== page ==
It was with amusement that I recalled this exchange many years later when I found myself in a drugstore, searching through a rack of cheap reading glasses for my prescription. I had, in fact, become the very man that Reggie had felt so sorry for, all those years ago.
|A favorite pair of eyebobs reading glasses|
But one needn't be reduced to buying one's reading glasses at drug or discount stores any longer. A number of years ago I came across a purveyor of ready-made reading glasses that bridge the gap between expensive optometrist ones and flimsy cheap ones. They are made by a company called eyebobs, which was started by a graphic designer who--like Reggie--was frustrated that there were no reasonably priced, good looking reading glass options available. eyebobs designs and markets numerous lines of reading glasses that are terrific looking and well made, and that sell for around $65 a pair. They are available at specialty retailers (Reggie bought his first pair at Neiman Marcus) and also online at www.eyebobs.com. So now, thanks to eyebobs, Reggie sports a collection of handsome reading glasses instead of nasty cheap ones (although he hasn't thrown the cheap ones away, he just doesn't wear them in public anymore).
|eyebobs spectacles are cleverly named|
But Reggie doesn't only wear reading spectacles, for he also has a pince-nez. That's right, a pince-nez. In fact, I am wearing mine as I sit writing this essay. Here's how that came about. Half a dozen or so years ago Boy and I attended a benefit for the local historical society in the county where Darlington House sits. The benefit was held in conjunction with an antiques show where there were dozens of dealers in "smalls." One of the dealers had a display of antique spectacles, including a dozen or so pince-nez. Boy zeroed in on and bought a pair of dashing spectacles made with silver frames and green glass lenses, probably dating from the first half of the nineteenth century.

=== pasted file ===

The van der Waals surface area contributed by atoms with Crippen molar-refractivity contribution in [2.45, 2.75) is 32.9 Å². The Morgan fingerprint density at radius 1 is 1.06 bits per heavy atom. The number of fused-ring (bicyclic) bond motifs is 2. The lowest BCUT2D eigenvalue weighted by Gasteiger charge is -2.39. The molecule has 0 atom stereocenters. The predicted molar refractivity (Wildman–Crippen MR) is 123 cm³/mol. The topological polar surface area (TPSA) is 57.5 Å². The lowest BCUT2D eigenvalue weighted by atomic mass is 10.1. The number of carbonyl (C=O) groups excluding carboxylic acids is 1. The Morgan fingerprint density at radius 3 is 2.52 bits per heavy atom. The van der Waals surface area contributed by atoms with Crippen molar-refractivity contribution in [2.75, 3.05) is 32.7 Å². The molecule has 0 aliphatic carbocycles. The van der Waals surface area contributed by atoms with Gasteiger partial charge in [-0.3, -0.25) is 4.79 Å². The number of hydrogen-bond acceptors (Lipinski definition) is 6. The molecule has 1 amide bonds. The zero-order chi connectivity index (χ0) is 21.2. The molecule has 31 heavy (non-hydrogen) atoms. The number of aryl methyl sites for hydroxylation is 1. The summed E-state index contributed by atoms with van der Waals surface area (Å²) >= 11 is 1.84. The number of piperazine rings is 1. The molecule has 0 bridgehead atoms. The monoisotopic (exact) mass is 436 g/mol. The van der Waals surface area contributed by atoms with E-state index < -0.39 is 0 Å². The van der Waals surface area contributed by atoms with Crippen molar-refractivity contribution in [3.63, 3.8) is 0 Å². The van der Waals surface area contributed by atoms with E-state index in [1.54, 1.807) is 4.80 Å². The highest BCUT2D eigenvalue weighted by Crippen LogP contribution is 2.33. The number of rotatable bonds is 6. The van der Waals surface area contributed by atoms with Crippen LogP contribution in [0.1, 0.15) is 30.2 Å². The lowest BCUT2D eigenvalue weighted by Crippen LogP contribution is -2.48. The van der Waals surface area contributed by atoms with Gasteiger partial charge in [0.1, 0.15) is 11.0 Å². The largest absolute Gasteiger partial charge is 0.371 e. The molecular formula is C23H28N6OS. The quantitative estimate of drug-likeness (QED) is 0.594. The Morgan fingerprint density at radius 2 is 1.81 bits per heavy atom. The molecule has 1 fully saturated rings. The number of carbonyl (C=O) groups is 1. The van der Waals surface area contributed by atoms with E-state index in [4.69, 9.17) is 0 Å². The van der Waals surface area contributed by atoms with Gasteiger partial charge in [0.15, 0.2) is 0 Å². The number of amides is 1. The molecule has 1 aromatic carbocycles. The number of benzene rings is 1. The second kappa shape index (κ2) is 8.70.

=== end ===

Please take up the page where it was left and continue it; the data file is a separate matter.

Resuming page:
|Boy's rather swell antique green spectacles|
I, on a lark, tried on several pince-nez. And much to my surprise, one of them was in my prescription! With but a moment's hesitation, I bought it on the spot. And I have worn my pince-nez regularly since then. Not only does it aid my vision when reading print, but it is quite comfortable lightly pinched on the bridge of my nose.
|Reggie's steel-framed pince-nez|
Reggie does admit that he rarely wears his pince-nez outside the confines of Darlington House, for even he recognizes that most people would likely stare and point at him if he did, and that those of the basest sort would likely burst into derisive laughter once they realized what Reggie had perched on his nose.
|President Theodore Roosevelt,|
arguably the most famous pince-nez wearer of all time
But that doesn't dissuade Reggie from wearing his pince-nez, at least at Darlington House. Not only is his pince-nez a wizard at doing the job it was designed for--allowing Reggie to read the printed word--but wearing one also puts Reggie in good company: at least three of our presidents--both Roosevelts and Woodrow Wilson--wore them. While researching this post Reggie came across a number of other, like-minded afficionados of said spectacle, including one by the name of LeDandy, who has devoted an entire blog to the subject: Pince-Nez Renaissance.
I encourage those of you who require reading glasses to consider buying an antique pince-nez to wear from time to time. Almost every antiques mall or show has several dealers with antique or vintage spectacles and pince-nez for sale, and if you try enough of them on you will likely eventually come across one with your prescription. Reggie isn't suggesting that you should make a pince-nez your primary reading spectacle, but he does like having one to wear every now and then, and he thinks you might, too.
All color photographs by Boy Fenwick. Black and white images of our pince-nez wearing U.S. presidents courtesy of the Library of Congress